Given the relatively recent history of violence over borders, religion and control in the Balkans, many of these arguments tend to fixate on that region. It’s quite common on Paradox forums for a user with a Croatian flag as their display picture to come up against a user with a Serbian flag picture over what a Balkan province should be called, whether it was Serbian or Croatian in 1444, and whether demographic maps from the 19th century are more reliable guides than maps from the 11th century. To my knowledge, this is the only time people under 50 get this worked up about cartography.
This pattern of trying to reshape Paradox Interactive’s telling of history to favour one’s own nationalist narrative has been taken to a bizarre extreme by Vitosha Studios. Vitosha created one of the most notorious mods for a Paradox Interactive game: “Steppe Wolf”. The aim of the modified game is to expand the Paradox’s ‘Europa Universalis III’ game from being one that covers the period of 1444 — 1815 through to one that covers all history from 11 CE to 2010 CE. This was one of the most ambitious mods of its time, and it was also one of the buggiest mods of its time. It would frequently cause the game to crash, many of its mechanics did not work, and it was incredibly slow. Yet if a player could get past flaws, the mod was apparently an incredibly fun experience…if you could deal with the fact that Bulgaria seemed to occupy an oddly central place in the game.
This mod’s skew in power dynamics was not surprising though. Vitosha is a Bulgarian group, and they claim that the mod is “changed in a historical way (from a Bulgarian point of view).” In practice, this meant that Bulgaria was by far the most powerful country in the game, and would frequently end up ruling much of the world. Even more bizarrely, Bulgaria would often split up into various Bulgarian successor countries that would regularly declare war on each other. To Vitosha, changing the games to be more historically accurate necessarily involved making Bulgaria the most powerful country in the world.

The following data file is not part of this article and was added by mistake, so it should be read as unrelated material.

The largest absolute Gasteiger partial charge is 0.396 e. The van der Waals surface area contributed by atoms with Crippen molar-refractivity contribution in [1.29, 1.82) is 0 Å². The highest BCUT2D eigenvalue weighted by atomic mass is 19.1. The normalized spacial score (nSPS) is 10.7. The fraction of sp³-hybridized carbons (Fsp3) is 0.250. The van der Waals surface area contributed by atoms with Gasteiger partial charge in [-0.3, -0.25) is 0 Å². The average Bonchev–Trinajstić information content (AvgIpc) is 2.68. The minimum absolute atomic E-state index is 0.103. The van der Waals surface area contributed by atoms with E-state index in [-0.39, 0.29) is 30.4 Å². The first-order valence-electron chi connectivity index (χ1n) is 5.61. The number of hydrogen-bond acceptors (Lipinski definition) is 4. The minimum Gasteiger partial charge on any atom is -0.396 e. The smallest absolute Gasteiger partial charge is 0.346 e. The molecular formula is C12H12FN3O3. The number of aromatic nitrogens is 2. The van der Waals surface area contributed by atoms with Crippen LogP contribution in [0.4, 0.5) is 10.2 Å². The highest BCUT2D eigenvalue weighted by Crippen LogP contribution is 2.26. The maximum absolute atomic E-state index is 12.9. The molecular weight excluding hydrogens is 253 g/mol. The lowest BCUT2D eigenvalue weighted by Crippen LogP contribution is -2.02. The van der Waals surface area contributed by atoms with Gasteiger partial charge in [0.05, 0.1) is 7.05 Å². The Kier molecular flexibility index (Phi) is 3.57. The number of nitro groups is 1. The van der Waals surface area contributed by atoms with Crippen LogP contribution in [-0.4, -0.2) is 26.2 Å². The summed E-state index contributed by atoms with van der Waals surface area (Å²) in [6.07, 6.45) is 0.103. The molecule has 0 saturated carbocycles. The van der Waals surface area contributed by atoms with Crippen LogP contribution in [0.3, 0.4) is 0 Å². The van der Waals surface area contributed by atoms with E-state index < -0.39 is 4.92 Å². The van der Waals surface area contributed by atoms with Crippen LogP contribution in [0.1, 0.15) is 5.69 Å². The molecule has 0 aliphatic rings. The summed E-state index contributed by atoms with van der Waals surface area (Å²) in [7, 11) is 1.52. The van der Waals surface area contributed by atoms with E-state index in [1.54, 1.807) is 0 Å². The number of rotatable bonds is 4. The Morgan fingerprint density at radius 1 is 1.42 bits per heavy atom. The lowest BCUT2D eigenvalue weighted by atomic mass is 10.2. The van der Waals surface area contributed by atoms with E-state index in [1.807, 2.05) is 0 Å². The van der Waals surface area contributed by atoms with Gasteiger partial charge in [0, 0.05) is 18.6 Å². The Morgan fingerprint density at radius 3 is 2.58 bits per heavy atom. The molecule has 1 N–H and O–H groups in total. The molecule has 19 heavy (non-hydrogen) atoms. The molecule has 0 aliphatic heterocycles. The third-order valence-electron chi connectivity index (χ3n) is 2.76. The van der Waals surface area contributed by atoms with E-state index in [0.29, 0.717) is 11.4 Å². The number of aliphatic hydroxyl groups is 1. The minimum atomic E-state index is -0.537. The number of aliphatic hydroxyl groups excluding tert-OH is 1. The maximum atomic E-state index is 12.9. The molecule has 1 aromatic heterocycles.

Both these intense forum arguments, and the peculiarities of Vitosha Studios are part of a wider issue: the large fan base that Paradox Interactive games have among old-style European nationalists.
The humour of the online community for Paradox games probably does quite a bit to normalize this type of nationalist expression. It is commonplace to joke about the atrocities that you’ve committed in the game. A lot of the time, this doesn’t have a particular political bent; the most common type of jokes are about playing Crusader Kings where people have murdered their character’s family members to ensure that the right people inherit their feudal titles. The behaviour is fairly commonplace in the game, and jokes about it mostly reflect on the commonality of what contemporary society would deem horrendous crimes.
Yet some of these jokes do take on a political tone, even if the author themselves does not hold any particular view on the matter. A common joke used within the community is that a goal they’re aiming to accomplish, or have accomplished in a game is to “Remove Kebab.” This typically refers to removing the Ottoman Empire from Europe or from existence, but it is often broadly applied to defeating Muslim states within the games.